Q: I have trouble peeling boiled eggs. I have been told not to use fresh eggs. Is it true that fresh eggs are difficult to peel?
A: Extremely fresh eggs can be difficult to peel, so it's best to hard cook eggs that have been in the refrigerator for several weeks. Hard cooked eggs will be safe in the refrigerator for seven days. For more information, contact the American Egg Board (847-296-7043) or the USDA Meat and Poultry Hotline (1-888-MPHotline or 1-888-674-6854).

Q: What is the forsythia I see blooming now (February 1)? It has dark green stems and is more of a mounding shrub than other forsythias.
A: It is not forsythia; it is winter jasmine (Jasminum nudiflorum). Winter jasmine is a popular plant for the winter landscape because it brings bright yellow blooms on even some of the coldest days. It does look like forsythia, but its green stems and mounding, almost weeping habit are distinguishing features. It is a good shrub to choose for cascading over a wall or down a bank.

Q: Someone left the refrigerator door open overnight. Is the food safe to eat?
A: If you can't tell what the temperature is in the refrigerator and the food feels warm, discard perishable items as you would in a power outage. If the refrigerator door was slightly open for a few hours or overnight, the unit was operating and the temperature stayed at 40 °F., all the food should be safe to use. If the door was ajar for less than four hours, the food is probably safe to use. When in doubt, throw it out. A grocery bill is cheaper than a hospital bill.

Q: When should I seed my lawn?
A: It depends on what kind of grass you are trying to grow. The best time to sow tall fescue is from mid-September to the end of October. The second best time is February and March (the earlier the better). Bermuda and centipede can be sown from early April to mid-August. Centipede seed has a hard seed coat and may not germinate for several weeks. Apply water daily to centipede until germination is complete.

Q: How is passion fruit used? I want to serve it on Valentine’s Day.
A: The sweet and tangy flavor of passion fruit is showing up in many products now. You may have also seen the leathery, often wrinkled, maroon fruits in the produce section of grocery stores. The fruits are cut open and the juicy pulp around the seeds is used in juice blends, iced tea, alcoholic drinks, sorbets, yogurts, baked desserts and even salsas and vinaigrettes.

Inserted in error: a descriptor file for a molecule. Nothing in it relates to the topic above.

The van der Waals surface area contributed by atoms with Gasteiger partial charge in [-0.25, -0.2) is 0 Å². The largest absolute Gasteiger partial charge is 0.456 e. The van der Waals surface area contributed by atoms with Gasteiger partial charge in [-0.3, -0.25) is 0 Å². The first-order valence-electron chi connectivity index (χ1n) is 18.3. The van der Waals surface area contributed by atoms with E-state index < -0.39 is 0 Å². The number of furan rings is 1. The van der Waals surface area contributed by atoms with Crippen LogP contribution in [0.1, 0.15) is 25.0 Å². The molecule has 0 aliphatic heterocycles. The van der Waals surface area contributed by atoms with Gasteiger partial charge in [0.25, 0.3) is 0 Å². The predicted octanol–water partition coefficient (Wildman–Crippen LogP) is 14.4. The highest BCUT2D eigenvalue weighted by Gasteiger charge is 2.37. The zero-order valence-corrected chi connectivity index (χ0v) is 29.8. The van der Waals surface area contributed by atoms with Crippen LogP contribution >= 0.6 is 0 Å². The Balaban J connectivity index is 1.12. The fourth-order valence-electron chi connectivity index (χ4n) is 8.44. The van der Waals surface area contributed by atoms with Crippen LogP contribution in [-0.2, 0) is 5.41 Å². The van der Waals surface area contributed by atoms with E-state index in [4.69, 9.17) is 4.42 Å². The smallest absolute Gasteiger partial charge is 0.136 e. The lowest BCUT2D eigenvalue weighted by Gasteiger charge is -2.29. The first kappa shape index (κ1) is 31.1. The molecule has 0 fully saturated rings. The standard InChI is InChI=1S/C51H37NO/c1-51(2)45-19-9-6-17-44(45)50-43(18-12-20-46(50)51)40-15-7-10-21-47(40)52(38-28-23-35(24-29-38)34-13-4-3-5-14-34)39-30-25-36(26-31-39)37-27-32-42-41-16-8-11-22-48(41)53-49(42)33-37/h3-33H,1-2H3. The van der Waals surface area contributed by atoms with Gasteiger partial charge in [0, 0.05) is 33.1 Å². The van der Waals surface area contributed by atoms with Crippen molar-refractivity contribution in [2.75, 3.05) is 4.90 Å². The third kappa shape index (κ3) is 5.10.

The “passion” in passion fruit has its origins in theology, not romance. It refers to the passion of Christ. Structures of the flowers and plants reminded 15th and 16th Century Spanish missionaries of elements from the story of Jesus’ crucifixion.
      Even though passion fruit wasn’t named for the passion you hope to ignite on February 14th, your valentine will think you are creative and clever if you serve a passion fruit daiquiri, a refreshing passion fruit sorbet or vanilla ice cream with passion fruit topping – at least she or he will know you are trying. For maximum effect, be sure to do the dishes yourself.

Q: Moss is killing my grass. What can I do?
A: Moss is not killing your grass. Moss is growing because conditions are right for it and not right for your grass.
     Moss likes damp, acidic soil. Liming will help make the soil less acidic. Aerating will allow more oxygen into the damp soil and encourage grass roots to grow. Moss thrives in shady conditions, but grass needs sun. Shady areas stay moist longer than sunny areas. Allowing more sunshine and air circulation by pruning trees and hedges will help by providing the sunnier, drier areas grass needs. If your moss is in a sunny area, perhaps you are watering too much.
     If you are having a constant battle with moss, consider letting it take over and having a lawn of just moss. The Japanese have cultivated moss gardens for hundreds of years. Moss looks and feels like a carpet of green velvet – and it doesn’t need mowing.

Q: I saw a sign at a grocery store that the salad bar containers were made out of bulrushes. What are bulrushes?
A: Several marshland plants such as reeds, sedges and cattails are sometimes referred to as bulrushes. The most famous plant referred to as a bulrush is papyrus. The containers you saw were made from cattails.

Arty Schronce writes this weekly question-and-answer column to address questions about agriculture and questions about the services and products regulated by the Georgia Department of Agriculture. If you have a question, please email him at arty.schronce@agr.georgia.gov or call him at 404-656-3656.